FREE – For a limited time… Request your Fashion Marketing mini-course now!


Marketing Secrets Of Top Fashion Retailers!


Free Mini-Course
FREE MINI-COURSE (Valued at $167)
Find out how to…
tick box Bring In More Customers To Your Fashion Retail Store!
tick box Increase Sales!
tick box Improve Customer Loyalty!

To receive your Fashion Marketing Mini-Course simply complete the form below and click the ‘FREE Instant Access’ button.

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27 Questions You Should Ask Before Buying A Fashion Retail Business

I met the husband and wife owners of a small retail shop recently. The business was running at a $65,000 (approx) annual loss. They had purchased the business over 12 months ago and had been steadily losing money. I looked briefly at their books and realised they had paid too much for the business. On top of that, both of them had no retail business experience and they had decided to cut out all of the advertising that the previous business owner had been running – due to cost reasons only.

I asked them how much research and due diligence had they conducted before buying the business. I was shocked by their response…

Don't sign to purchase a fashion retail store without doing your homework

"We asked the solicitor who was performing the business settlement service if the business was a good buy."

In otherwords, they asked after the sale… Talk about throwing money away. Needless to say, they no longer have any available capital to invest in marketing or anything else. The outcome will be to close up shop and accept the loss, and the lesson.


This is real important…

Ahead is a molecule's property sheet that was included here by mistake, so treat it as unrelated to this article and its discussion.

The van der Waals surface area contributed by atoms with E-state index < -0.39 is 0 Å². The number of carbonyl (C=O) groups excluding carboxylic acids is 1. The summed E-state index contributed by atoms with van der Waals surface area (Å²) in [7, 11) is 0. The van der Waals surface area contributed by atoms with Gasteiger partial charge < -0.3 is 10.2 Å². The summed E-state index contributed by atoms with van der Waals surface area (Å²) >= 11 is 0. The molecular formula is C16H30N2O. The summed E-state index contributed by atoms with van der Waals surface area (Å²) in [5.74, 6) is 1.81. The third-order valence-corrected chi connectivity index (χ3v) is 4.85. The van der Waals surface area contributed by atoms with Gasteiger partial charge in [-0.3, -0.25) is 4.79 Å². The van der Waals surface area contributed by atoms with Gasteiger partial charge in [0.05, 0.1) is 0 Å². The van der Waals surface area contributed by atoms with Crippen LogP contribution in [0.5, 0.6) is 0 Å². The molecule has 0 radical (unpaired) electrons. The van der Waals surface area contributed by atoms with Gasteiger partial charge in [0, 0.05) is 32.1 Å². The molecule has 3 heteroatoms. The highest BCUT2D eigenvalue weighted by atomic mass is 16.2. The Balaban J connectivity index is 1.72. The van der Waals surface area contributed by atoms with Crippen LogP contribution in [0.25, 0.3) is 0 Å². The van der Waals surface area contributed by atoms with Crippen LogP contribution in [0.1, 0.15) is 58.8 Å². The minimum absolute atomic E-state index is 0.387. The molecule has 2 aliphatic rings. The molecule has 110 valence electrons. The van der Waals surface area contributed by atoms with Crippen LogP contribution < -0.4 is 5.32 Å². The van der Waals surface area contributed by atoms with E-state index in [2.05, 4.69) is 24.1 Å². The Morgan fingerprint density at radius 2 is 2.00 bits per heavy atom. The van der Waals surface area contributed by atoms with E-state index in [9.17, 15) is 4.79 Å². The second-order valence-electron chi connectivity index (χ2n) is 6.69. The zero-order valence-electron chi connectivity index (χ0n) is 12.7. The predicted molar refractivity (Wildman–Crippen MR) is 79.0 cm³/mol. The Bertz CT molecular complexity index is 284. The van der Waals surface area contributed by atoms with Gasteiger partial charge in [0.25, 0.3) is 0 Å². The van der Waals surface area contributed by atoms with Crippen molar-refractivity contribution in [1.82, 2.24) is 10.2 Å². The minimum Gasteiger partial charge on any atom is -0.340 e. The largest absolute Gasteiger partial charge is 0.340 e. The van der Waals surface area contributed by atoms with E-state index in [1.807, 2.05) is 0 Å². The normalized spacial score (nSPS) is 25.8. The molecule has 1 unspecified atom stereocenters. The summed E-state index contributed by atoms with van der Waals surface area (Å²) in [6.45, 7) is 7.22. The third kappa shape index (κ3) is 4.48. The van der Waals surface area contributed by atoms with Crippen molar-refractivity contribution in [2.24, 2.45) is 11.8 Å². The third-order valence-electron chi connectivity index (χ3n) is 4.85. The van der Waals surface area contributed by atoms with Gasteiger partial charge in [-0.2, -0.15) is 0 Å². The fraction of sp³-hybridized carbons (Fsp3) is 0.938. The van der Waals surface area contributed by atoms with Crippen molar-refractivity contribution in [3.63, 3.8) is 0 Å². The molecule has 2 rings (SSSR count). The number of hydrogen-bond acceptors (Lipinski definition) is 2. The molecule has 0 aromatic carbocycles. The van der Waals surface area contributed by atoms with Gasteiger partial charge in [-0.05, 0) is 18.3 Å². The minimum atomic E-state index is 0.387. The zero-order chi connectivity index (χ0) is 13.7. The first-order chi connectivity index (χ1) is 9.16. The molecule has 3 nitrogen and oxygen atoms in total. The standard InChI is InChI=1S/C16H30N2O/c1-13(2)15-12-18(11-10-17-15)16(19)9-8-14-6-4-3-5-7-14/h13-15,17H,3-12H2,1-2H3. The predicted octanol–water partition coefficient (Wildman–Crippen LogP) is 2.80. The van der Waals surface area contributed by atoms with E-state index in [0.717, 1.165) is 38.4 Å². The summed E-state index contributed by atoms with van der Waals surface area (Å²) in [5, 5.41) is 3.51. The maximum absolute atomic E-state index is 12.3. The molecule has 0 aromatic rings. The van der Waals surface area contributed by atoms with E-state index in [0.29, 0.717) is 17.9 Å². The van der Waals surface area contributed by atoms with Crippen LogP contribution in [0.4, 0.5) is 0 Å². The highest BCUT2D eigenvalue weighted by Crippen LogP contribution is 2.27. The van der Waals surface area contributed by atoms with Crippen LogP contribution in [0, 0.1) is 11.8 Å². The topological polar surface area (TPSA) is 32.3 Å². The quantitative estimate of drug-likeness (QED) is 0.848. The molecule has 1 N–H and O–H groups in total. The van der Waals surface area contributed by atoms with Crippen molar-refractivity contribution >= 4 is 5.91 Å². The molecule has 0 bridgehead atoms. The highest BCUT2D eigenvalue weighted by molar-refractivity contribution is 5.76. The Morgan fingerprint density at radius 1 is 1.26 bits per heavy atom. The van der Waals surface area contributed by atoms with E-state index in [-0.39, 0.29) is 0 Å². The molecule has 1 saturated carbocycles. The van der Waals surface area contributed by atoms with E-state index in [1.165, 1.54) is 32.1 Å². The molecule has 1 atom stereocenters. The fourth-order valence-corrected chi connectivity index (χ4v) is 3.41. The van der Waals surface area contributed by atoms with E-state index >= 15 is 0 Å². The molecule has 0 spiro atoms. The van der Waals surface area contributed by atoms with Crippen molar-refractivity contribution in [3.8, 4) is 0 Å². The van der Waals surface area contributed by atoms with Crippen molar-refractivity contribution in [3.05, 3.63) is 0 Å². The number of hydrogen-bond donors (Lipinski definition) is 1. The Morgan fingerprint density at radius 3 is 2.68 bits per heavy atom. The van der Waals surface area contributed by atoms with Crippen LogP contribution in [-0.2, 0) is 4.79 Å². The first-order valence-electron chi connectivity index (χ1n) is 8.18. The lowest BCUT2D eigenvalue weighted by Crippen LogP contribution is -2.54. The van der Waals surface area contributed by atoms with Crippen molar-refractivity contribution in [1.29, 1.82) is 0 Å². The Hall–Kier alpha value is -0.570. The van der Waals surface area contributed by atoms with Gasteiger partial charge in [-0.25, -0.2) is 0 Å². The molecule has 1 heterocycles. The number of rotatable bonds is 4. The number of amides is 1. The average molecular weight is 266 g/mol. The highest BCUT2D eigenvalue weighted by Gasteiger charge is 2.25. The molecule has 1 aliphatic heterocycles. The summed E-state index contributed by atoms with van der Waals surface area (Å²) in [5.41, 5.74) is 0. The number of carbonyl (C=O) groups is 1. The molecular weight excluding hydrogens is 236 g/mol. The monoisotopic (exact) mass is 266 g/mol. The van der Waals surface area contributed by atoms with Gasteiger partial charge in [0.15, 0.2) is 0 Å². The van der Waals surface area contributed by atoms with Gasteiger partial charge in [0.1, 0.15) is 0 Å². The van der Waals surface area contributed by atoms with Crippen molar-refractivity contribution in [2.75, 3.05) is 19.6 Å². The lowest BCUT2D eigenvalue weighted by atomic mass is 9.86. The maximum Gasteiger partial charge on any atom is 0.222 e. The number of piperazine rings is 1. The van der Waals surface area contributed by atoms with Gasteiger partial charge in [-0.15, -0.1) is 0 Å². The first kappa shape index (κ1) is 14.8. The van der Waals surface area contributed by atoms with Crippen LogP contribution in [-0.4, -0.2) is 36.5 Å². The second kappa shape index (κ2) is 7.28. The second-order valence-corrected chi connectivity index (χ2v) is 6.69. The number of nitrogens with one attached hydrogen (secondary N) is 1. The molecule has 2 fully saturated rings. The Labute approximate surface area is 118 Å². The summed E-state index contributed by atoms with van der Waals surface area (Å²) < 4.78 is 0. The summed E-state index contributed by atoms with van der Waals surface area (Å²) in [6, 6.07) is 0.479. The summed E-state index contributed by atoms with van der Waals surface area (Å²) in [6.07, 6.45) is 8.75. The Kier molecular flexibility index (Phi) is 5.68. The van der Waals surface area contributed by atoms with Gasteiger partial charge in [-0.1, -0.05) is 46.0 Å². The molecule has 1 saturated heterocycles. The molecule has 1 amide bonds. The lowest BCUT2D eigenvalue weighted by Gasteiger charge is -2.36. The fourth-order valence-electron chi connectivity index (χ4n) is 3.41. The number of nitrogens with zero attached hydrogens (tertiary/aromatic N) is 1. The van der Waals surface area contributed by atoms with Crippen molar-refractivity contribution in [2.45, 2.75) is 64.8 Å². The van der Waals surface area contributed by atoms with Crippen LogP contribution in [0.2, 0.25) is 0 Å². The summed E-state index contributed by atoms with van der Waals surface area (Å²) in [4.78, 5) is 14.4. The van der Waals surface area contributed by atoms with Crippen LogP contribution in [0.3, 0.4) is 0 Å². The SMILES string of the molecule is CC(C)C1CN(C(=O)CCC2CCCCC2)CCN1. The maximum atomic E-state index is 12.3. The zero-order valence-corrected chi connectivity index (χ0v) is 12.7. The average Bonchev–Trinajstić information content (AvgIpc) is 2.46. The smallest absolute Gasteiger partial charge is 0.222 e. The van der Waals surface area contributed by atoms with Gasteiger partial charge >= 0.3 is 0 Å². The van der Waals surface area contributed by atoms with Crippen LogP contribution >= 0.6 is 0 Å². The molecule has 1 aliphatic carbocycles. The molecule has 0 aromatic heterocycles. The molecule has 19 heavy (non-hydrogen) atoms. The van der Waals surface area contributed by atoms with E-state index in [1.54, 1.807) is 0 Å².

I’ve spoken to and met with many business owners who have paid too much for their business (and not just fashion retailers – all types of businesses). It’s like paying $100,000 extra for a house. The problem is that usually the extra capital has been borrowed which puts a strain on the business cashflow. Often it’s very difficult to recover from this situation.

To gain $100,000 in net profit in a fashion retail store may require at least an additional $800,000 in sales revenue (i.e. on a 12.5% net profit margin).

$800k in ‘additional’ (over and above existing) sales revenue which isn’t a very easy thing to achieve in a short-time frame, i.e. 12 months.

So how do you actually avoid this type of business disaster?

Do your homework – Ask yourself these questions…

1. What do I want from being in business?

  • Freedom to do ‘my’ thing?
  • Be an entrepreneur?
  • To make more money than being an employee?
  • Work fewer than 30 hours a week?

2. Why am I going into a fashion retail business?

  • For lifestyle (to work fewer than 40 hours per week, with the freedom to go on holidays whenever you choose)